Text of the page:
US 4311072 A
An improved speed handle ratchet wrench that can be used in either of two distinct modes of operation to rotate the drive member at the head end of the wrench. A clutch assembly disposed within the head housing transmits axial rotation of the handle to the drive member below a selected torque load level during the first operating mode, and prevents handle rotation under normal circumstances in response to oscillation of the handle in the second operating mode. The clutch assembly includes a clutch sleeve and a pair of coaxial clutch member having frusto-conical surfaces engagable with the inside surfaces of the sleeve. Torque adjustment is achieved by moving the coaxial members towards or away from each other to vary the frictional engagement between such members and the sleeve.
1. A speed handle ratchet wrench comprising an elongated handle and a head assembly at one end of said handle; said head assembly including a head housing rotatably receiving said one end of said handle for independent rotation of said handle about its longitudinal axis, a drive member carried by said housing for rotation about an axis transverse to said longitudinal axis, and housing for rotation of said drive member one way or the other about said transverse axis in response to oscillation of said handle; and a clutch assembly within said head housing coupling said handle and drive member for simultaneous rotation about said longitudinal axis and said transverse axis, respectively, only below a preselected torque load level; said clutch assembly including a clutch sleeve and a clutch body interposed between said handle and said drive member; said body operatively engaging said drive member and said sleeve being slidable relative to one of said handle and body when said preselected torque load level is exceeded; said sleeve being formed of tough but slightly deformable material and being provided with a bore defining at least one frusto-conical clutch surface; said body being disposed within said bore and frictionally engaging said clutch surface; said handle having an end portion defining a recess receiving said clutch assembly within said head housing; said sleeve having an outer surface secured to said handle within said recess.
2. The wrench of claim 1 in which said deformable material is a polymeric material.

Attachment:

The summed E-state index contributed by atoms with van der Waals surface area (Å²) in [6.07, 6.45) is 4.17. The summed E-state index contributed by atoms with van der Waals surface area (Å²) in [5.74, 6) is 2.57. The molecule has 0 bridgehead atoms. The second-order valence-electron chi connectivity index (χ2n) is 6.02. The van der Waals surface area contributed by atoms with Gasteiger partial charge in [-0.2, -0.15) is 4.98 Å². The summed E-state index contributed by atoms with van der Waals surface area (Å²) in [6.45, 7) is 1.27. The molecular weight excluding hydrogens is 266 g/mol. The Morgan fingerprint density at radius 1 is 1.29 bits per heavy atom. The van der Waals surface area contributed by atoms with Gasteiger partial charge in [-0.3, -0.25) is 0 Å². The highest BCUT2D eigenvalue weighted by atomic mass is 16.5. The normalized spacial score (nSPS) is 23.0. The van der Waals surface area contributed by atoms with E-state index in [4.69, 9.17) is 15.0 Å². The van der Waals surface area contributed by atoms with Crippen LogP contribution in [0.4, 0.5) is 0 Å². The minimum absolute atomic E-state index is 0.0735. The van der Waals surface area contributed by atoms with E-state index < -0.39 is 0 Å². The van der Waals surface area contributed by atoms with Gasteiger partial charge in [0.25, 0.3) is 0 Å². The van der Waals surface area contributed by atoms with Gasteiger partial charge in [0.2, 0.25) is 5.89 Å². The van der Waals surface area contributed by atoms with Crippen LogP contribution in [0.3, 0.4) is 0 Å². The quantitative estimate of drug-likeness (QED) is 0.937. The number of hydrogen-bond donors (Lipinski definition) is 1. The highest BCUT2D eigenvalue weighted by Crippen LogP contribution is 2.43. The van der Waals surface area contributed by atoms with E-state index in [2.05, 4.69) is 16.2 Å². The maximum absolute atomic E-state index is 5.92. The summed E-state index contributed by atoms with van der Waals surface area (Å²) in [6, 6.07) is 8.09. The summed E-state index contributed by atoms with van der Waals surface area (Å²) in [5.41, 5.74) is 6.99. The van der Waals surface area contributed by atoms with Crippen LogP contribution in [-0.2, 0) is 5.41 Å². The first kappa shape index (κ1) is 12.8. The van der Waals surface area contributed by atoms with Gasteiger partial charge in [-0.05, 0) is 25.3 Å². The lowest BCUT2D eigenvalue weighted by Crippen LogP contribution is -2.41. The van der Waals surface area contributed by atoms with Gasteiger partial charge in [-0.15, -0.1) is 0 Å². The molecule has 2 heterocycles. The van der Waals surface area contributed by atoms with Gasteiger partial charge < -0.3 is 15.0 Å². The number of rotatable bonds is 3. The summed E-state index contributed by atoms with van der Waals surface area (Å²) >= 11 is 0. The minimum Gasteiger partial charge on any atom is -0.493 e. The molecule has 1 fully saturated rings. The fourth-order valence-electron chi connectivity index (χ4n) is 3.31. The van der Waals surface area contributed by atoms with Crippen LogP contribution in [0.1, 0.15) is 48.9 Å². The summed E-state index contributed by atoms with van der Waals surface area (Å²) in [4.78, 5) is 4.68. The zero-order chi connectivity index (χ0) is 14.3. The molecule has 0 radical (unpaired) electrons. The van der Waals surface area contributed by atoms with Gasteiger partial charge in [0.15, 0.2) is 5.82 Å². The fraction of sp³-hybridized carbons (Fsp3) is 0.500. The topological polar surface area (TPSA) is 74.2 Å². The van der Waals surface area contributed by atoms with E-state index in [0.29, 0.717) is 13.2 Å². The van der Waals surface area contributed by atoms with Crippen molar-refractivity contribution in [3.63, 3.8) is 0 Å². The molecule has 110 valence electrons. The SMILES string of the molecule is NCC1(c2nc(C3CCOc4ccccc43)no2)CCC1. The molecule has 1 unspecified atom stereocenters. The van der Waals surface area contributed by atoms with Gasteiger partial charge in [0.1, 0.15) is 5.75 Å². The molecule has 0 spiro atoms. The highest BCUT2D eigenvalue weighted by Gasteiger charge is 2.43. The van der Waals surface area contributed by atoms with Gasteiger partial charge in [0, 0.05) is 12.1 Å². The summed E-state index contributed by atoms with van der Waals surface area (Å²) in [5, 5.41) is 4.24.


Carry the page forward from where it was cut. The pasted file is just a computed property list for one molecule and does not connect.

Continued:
3. The wrench of claim 1 in which said clutch body includes a bevel gear having a frusto-conical surface frictionally engaging said frusto-conical clutch surface of said sleeve.
4. A speed handle ratchet wrench comprising an elongated handle and a head assembly at one end of said handle; said head assembly including a head housing rotatably receiving said one end of said handle for independent rotation of said handle about its longitudinal axis, a drive member carried by said housing for rotation about an axis transverse to said longitudinal axis, and housing for rotation of said drive member one way or the other about said transverse axis in response to oscillation of said handle; and a clutch assembly within said head housing coupling said handle and drive member for simultaneous rotation about said longitudinal axis and said transverse axis, respectively, only below a preselected torque load level; said clutch assembly including a clutch sleeve and a clutch body interposed between said handle and said drive member; said body operatively engaging said drive member and said sleeve being slidable relative to one of said handle and body when said preselected torque load level is exceeded; said sleeve being formed of tough but slightly deformable material and being provided with a bore defining first and second frusto-conical clutch surfaces; said body being disposed within said bore and comprising a clutch gear, a clutch nut, and connecting means adjustably joining said clutch nut and gear through said sleeve; said clutch gear and clutch nut both defining frusto-conical surfaces frictionally engaging said first and second frusto-conical surfaces of said sleeve.
5. The wrench of claim 4 in which said connecting means locks said clutch gear and clutch nut against independent relative rotation while permitting limited axial adjustment of the same.
6. The wrench of claim 5 in which said connecting means comprises a screw extending between said clutch gear and clutch nut through said sleeve.
7. The wrench of claim 6 in which said connecting means includes a tubular hub through which said screw extends, said hub being provided by one of said clutch gear and clutch nut and having a non-circular projecting end portion slidably received in a non-circular opening in the other of said clutch gear and clutch nut.